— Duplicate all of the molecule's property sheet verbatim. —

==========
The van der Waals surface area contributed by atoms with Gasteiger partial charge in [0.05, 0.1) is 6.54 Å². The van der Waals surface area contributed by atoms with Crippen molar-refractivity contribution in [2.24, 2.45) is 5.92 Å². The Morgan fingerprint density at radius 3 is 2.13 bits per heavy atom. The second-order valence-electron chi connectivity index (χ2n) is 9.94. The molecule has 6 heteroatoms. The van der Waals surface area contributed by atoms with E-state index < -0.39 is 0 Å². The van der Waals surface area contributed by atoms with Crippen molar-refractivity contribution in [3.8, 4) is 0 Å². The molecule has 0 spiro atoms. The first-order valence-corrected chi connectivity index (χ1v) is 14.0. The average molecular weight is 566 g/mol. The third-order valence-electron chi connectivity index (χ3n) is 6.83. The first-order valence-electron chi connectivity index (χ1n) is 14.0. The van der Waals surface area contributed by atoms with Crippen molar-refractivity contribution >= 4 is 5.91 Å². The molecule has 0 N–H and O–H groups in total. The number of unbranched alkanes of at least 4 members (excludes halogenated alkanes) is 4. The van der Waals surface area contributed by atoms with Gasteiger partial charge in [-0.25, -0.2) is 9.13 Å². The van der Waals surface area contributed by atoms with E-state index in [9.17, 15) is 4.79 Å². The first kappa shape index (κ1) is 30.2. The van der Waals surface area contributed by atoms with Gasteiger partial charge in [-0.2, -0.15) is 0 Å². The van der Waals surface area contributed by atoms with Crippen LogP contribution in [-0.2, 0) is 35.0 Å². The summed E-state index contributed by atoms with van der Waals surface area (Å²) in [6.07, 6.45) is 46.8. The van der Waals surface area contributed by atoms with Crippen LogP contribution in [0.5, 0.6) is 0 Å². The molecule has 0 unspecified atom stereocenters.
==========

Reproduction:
The van der Waals surface area contributed by atoms with Gasteiger partial charge in [0.05, 0.1) is 6.54 Å². The van der Waals surface area contributed by atoms with Crippen molar-refractivity contribution in [2.24, 2.45) is 5.92 Å². The Morgan fingerprint density at radius 3 is 2.13 bits per heavy atom. The second-order valence-electron chi connectivity index (χ2n) is 9.94. The molecule has 6 heteroatoms. The van der Waals surface area contributed by atoms with E-state index < -0.39 is 0 Å². The van der Waals surface area contributed by atoms with Crippen molar-refractivity contribution in [3.8, 4) is 0 Å². The molecule has 0 spiro atoms. The first-order valence-corrected chi connectivity index (χ1v) is 14.0. The average molecular weight is 566 g/mol. The third-order valence-electron chi connectivity index (χ3n) is 6.83. The first-order valence-electron chi connectivity index (χ1n) is 14.0. The van der Waals surface area contributed by atoms with Crippen molar-refractivity contribution >= 4 is 5.91 Å². The molecule has 0 N–H and O–H groups in total. The number of unbranched alkanes of at least 4 members (excludes halogenated alkanes) is 4. The van der Waals surface area contributed by atoms with Gasteiger partial charge in [-0.25, -0.2) is 9.13 Å². The van der Waals surface area contributed by atoms with E-state index in [9.17, 15) is 4.79 Å². The first kappa shape index (κ1) is 30.2. The van der Waals surface area contributed by atoms with Gasteiger partial charge in [-0.2, -0.15) is 0 Å². The van der Waals surface area contributed by atoms with Crippen LogP contribution in [-0.2, 0) is 35.0 Å². The summed E-state index contributed by atoms with van der Waals surface area (Å²) in [6.07, 6.45) is 46.8. The van der Waals surface area contributed by atoms with Crippen LogP contribution in [0.5, 0.6) is 0 Å². The molecule has 0 unspecified atom stereocenters.